A Sunday report from the Globe and Mail gives a rather undersized account of what prominent environmental organizations are calling the largest climate rally in American history, suggesting Canadian media might be trying to downplay the extent of public opposition to the Keystone XL tar sands pipeline planned to cut across the U.S. to reach refineries and export markets.
In the wake of the massively successful display of North American opposition to the Keystone XL pipeline in Washington DC on Sunday, February 17th, perhaps some Canadians are refusing to receive the message, or admit the significance of Canada's contentious, bituminous role in the whole ordeal.
Organizers for the event estimate 35,000 or more individuals attended Sunday's event, with some accounts citing figures as high as 50,000.
But as Paul Koring and his co-authors present the rally in the Globe and Mail, organizers only claimed 35,000 participants attended the protest, but “turnout seemed significantly smaller.”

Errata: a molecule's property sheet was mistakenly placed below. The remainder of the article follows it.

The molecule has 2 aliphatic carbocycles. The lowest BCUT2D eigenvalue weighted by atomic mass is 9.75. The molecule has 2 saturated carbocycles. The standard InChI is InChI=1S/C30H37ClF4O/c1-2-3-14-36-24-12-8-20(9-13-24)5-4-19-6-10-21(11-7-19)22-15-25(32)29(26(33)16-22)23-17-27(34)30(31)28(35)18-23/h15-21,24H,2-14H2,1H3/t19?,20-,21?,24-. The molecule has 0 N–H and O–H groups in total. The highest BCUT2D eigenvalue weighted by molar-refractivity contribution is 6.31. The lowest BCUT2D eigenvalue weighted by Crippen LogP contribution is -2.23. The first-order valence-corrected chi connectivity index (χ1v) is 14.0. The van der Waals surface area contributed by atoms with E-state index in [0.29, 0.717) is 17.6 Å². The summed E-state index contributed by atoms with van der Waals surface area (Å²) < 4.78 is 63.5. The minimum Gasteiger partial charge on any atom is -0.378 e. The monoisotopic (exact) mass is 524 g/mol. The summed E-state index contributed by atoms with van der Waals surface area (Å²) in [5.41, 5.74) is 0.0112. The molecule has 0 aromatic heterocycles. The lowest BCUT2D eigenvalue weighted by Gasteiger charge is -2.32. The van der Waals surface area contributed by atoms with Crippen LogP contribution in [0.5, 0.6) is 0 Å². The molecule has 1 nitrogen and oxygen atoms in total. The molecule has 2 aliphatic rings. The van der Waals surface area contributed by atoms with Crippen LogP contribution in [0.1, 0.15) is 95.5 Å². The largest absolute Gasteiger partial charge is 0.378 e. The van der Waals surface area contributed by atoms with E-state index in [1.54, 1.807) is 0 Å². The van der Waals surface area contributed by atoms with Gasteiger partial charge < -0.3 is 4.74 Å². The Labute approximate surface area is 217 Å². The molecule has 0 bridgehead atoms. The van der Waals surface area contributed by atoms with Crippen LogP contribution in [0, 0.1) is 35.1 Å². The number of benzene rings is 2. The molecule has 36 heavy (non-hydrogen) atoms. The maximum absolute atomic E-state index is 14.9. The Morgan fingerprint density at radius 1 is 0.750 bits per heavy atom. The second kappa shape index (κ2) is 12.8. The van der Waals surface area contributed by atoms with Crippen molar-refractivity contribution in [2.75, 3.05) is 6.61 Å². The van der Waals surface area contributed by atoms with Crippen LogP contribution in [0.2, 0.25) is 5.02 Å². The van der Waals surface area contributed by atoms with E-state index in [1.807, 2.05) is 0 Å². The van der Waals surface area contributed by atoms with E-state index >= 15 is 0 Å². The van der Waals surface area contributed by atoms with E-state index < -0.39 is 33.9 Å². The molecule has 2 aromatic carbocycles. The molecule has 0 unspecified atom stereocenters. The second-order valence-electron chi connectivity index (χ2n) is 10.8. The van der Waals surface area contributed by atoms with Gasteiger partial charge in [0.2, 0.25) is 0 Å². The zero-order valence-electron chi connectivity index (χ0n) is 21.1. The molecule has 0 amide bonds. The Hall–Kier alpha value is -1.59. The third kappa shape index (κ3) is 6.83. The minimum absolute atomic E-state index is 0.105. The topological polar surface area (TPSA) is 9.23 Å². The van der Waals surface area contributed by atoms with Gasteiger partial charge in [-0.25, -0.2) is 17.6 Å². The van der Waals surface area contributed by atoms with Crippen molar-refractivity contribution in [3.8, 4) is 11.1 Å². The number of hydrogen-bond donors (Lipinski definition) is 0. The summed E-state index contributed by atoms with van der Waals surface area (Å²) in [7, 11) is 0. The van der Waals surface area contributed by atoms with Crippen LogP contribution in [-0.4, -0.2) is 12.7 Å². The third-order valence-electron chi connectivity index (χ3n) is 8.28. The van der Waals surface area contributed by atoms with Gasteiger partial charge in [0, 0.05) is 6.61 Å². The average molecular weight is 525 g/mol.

Some protesters even “voiced disappointment at the numbers” after traveling across the country to be in Washington for the monumental day. An unofficial policeman's estimate, the article states, said the turnout amounted to perhaps 10,000, a meagre total evidenced by the unused portable toilets and protesters who skipped out early to leave nothing but a “straggling column” to march on the White House a mere two hours into the rally.
Sounds rather unimpressive. I suppose Canadians can rest easy, knowing rumours of growing tar sands opposition south of the boarder are exaggerated. Right?